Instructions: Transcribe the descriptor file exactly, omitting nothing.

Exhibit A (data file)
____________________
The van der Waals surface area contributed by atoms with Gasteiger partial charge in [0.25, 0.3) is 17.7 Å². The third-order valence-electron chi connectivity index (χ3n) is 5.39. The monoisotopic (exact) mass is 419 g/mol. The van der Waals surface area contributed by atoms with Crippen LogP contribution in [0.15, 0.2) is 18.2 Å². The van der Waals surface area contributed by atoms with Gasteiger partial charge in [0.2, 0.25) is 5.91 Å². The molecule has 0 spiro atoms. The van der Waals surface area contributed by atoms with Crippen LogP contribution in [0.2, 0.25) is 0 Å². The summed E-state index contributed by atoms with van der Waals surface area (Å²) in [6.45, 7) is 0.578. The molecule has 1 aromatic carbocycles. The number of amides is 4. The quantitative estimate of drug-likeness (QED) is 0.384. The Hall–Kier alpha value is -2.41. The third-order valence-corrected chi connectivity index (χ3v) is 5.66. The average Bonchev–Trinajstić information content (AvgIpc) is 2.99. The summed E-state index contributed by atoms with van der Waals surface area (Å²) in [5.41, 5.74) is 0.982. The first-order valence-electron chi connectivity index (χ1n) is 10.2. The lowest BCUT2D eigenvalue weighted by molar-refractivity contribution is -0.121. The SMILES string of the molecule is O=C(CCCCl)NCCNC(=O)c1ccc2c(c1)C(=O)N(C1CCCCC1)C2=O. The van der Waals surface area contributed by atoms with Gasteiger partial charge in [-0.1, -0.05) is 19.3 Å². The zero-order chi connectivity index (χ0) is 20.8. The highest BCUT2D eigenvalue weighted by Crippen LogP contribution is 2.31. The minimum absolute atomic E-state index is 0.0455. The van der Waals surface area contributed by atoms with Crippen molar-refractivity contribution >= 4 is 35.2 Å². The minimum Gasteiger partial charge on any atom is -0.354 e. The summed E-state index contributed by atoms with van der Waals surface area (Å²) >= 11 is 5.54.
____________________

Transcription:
The van der Waals surface area contributed by atoms with Gasteiger partial charge in [0.25, 0.3) is 17.7 Å². The third-order valence-electron chi connectivity index (χ3n) is 5.39. The monoisotopic (exact) mass is 419 g/mol. The van der Waals surface area contributed by atoms with Crippen LogP contribution in [0.15, 0.2) is 18.2 Å². The van der Waals surface area contributed by atoms with Gasteiger partial charge in [0.2, 0.25) is 5.91 Å². The molecule has 0 spiro atoms. The van der Waals surface area contributed by atoms with Crippen LogP contribution in [0.2, 0.25) is 0 Å². The summed E-state index contributed by atoms with van der Waals surface area (Å²) in [6.45, 7) is 0.578. The molecule has 1 aromatic carbocycles. The number of amides is 4. The quantitative estimate of drug-likeness (QED) is 0.384. The Hall–Kier alpha value is -2.41. The third-order valence-corrected chi connectivity index (χ3v) is 5.66. The average Bonchev–Trinajstić information content (AvgIpc) is 2.99. The summed E-state index contributed by atoms with van der Waals surface area (Å²) in [5.41, 5.74) is 0.982. The first-order valence-electron chi connectivity index (χ1n) is 10.2. The lowest BCUT2D eigenvalue weighted by molar-refractivity contribution is -0.121. The SMILES string of the molecule is O=C(CCCCl)NCCNC(=O)c1ccc2c(c1)C(=O)N(C1CCCCC1)C2=O. The van der Waals surface area contributed by atoms with Gasteiger partial charge in [-0.1, -0.05) is 19.3 Å². The zero-order chi connectivity index (χ0) is 20.8. The highest BCUT2D eigenvalue weighted by Crippen LogP contribution is 2.31. The minimum absolute atomic E-state index is 0.0455. The van der Waals surface area contributed by atoms with Crippen molar-refractivity contribution >= 4 is 35.2 Å². The minimum Gasteiger partial charge on any atom is -0.354 e. The summed E-state index contributed by atoms with van der Waals surface area (Å²) >= 11 is 5.54.